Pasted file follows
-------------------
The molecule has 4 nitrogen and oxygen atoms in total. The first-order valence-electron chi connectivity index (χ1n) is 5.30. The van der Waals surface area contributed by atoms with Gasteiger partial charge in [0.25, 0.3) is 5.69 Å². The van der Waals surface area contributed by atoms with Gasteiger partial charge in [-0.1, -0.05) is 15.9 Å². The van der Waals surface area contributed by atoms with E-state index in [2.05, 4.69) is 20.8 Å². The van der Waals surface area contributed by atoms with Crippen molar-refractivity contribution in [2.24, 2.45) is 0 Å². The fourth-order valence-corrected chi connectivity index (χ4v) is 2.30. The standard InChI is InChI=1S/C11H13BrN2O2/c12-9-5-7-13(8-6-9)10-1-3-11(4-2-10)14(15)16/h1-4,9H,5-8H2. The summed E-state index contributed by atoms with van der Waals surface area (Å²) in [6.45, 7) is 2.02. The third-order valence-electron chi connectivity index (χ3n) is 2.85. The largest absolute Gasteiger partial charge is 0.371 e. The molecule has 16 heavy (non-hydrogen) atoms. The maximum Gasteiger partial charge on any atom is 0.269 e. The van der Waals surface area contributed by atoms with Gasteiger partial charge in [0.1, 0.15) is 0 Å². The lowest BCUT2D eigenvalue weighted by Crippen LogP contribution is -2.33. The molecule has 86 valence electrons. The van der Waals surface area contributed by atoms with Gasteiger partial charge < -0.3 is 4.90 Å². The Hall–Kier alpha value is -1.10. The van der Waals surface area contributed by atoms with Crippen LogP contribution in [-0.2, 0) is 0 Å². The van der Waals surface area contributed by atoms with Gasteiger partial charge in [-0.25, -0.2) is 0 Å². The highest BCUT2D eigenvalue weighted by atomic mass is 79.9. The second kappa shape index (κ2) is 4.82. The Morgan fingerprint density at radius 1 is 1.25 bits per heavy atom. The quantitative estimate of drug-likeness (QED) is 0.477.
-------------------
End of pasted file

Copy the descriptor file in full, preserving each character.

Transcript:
The molecule has 4 nitrogen and oxygen atoms in total. The first-order valence-electron chi connectivity index (χ1n) is 5.30. The van der Waals surface area contributed by atoms with Gasteiger partial charge in [0.25, 0.3) is 5.69 Å². The van der Waals surface area contributed by atoms with Gasteiger partial charge in [-0.1, -0.05) is 15.9 Å². The van der Waals surface area contributed by atoms with E-state index in [2.05, 4.69) is 20.8 Å². The van der Waals surface area contributed by atoms with Crippen molar-refractivity contribution in [2.24, 2.45) is 0 Å². The fourth-order valence-corrected chi connectivity index (χ4v) is 2.30. The standard InChI is InChI=1S/C11H13BrN2O2/c12-9-5-7-13(8-6-9)10-1-3-11(4-2-10)14(15)16/h1-4,9H,5-8H2. The summed E-state index contributed by atoms with van der Waals surface area (Å²) in [6.45, 7) is 2.02. The third-order valence-electron chi connectivity index (χ3n) is 2.85. The largest absolute Gasteiger partial charge is 0.371 e. The molecule has 16 heavy (non-hydrogen) atoms. The maximum Gasteiger partial charge on any atom is 0.269 e. The van der Waals surface area contributed by atoms with Gasteiger partial charge in [0.1, 0.15) is 0 Å². The lowest BCUT2D eigenvalue weighted by Crippen LogP contribution is -2.33. The molecule has 86 valence electrons. The van der Waals surface area contributed by atoms with Gasteiger partial charge < -0.3 is 4.90 Å². The Hall–Kier alpha value is -1.10. The van der Waals surface area contributed by atoms with Crippen LogP contribution in [-0.2, 0) is 0 Å². The van der Waals surface area contributed by atoms with Gasteiger partial charge in [-0.25, -0.2) is 0 Å². The highest BCUT2D eigenvalue weighted by atomic mass is 79.9. The second kappa shape index (κ2) is 4.82. The Morgan fingerprint density at radius 1 is 1.25 bits per heavy atom. The quantitative estimate of drug-likeness (QED) is 0.477.